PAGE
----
ConsenSys Reportedly Planning to Lay Off Up to 60% of Its Staff

ConsenSys Reportedly Planning to Lay Off Up to 60% of Its Staff

     
The Verge reported that ConsenSys

On Thursday (20 December 2018), technology news outlet The Verge reported that ConsenSys, an Ethereum-focused blockchain incubator ("venture studio") and solution provider, was planning to spin off most off of its 50+ startups ("spokes"), and that this could mean up to 60% of the company's staff could be laid off. ConsenSys, which was founded in 2015 by Ethereum co-founder Joseph Lubin, currently has "over 1100 employees distributed globally in every continent except Antarctica." It primarily sees itself as "a venture production studio focused on building and scaling tools, disruptive startups, and enterprise software products powered by decentralized technology, specifically Ethereum," and describes its mission as using "these solutions to power the emerging economic, social, and political operating systems of the planet."

ConsenSys refers to incubator (or venture studio) part of its business as ConsenSys Labs, and says that this "incubates the best teams of Web3 across the globe, providing them capital, mentorship, and access to ConsenSys’s network of top-tier projects and talent." A few examples of the over 50 projects currently being incubated by ConnsenSys Labs are AirSwap, Civil, Gnosis, Infura, and MetaMask.

The Verge reports says:

"A term sheet reviewed by The Verge and given to at least two incubated startups within the company showed that ConsenSys is beginning to spin out its large portfolio of blockchain projects, often without the financial support they’d need to find outside funding and succeed. When reached for comment, a representative for ConsenSys did not deny that layoffs were impending, and only said that the company is speaking with every spoke and project to 'determine a path forward, whether that will be internally as a part of ConsenSys 2.0, or as an external entity.' The vast majority of people working at spokes are ConsenSys employees, and many spokes don’t yet have a revenue-viable product."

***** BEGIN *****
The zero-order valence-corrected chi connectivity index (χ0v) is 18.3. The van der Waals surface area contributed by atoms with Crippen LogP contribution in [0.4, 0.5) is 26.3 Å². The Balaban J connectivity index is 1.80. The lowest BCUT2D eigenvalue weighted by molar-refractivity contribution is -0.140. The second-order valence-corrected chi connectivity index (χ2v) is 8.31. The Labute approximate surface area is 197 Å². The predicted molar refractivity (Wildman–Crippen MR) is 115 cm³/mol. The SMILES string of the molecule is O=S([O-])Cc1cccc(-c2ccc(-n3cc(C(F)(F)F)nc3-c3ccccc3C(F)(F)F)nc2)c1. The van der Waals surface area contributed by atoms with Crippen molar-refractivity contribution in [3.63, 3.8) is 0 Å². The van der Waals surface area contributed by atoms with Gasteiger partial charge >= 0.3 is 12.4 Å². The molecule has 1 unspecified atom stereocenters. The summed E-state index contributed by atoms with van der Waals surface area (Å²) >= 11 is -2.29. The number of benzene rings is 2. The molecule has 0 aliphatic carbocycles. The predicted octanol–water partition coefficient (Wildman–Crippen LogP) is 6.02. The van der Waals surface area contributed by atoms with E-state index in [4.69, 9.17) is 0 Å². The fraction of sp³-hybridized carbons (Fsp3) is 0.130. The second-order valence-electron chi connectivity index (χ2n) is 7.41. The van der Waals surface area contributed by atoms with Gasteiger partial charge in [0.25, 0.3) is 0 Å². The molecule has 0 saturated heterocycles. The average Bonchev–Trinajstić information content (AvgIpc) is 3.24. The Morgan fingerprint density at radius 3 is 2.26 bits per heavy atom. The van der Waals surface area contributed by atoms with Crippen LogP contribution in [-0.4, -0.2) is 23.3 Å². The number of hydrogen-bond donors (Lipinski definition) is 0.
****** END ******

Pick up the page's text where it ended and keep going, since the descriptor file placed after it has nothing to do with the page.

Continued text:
On December 6th, ConsenSys confirmed to Coindesk that was laying off

13% of its staff:

“Excited as we are about ConsenSys 2.0, our first step in this direction has been a difficult one: we are streamlining several parts of the business including ConsenSys Solutions, spokes, and hub services, leading to a 13% reduction of mesh members… Projects will continue to be evaluated with rigor, as the cornerstone of ConsenSys 2.0 is technical excellence, coupled with innovative blockchain business models."

In an interview with Coindesk on December 5th, Lubin had referred to the restructuring of ConsenSys as "a refocusing of priorities on more rigor, more structure, more sustainability, more accountability." He also said that his firm has been spending more time with external investors in order to “open up” fundraising opportunities for its

startup ventures:

“Certainly one goal is to enable ConsenSys and its projects to not be dependent on the price of these value tokens, that essentially they are all thriving businesses in their own right."

Lubin also told Coindesk that ConsenSys wanted to change its focus for its ventures from cool

to viable/profitable:

“We’ve definitely been more focused on doing cool things in the past, and now we’re just focused on being a set of viable and successful businesses in a real business ecosystem… Blockchain is getting very, very real. It’s about the maturation of the company.”

One source told The Verge that ConsenSys is "using the 13 percent announcement I would imagine to give comfort to potential investors about the small-scale downsizing."

Article Produced By
Siamak Masnavi

Siamak received his PhD in Computer Science from University of London in 1992. He has worked as a research scientist, technical author, software developer, and journalist. Since 2014, he has been researching cryptocurrencies and other applications of blockchain technology.

https://www.cryptoglobe.com/latest/2018/12/consensys-reportedly-planning-to-layoff-up-to-60-of-its-staff/

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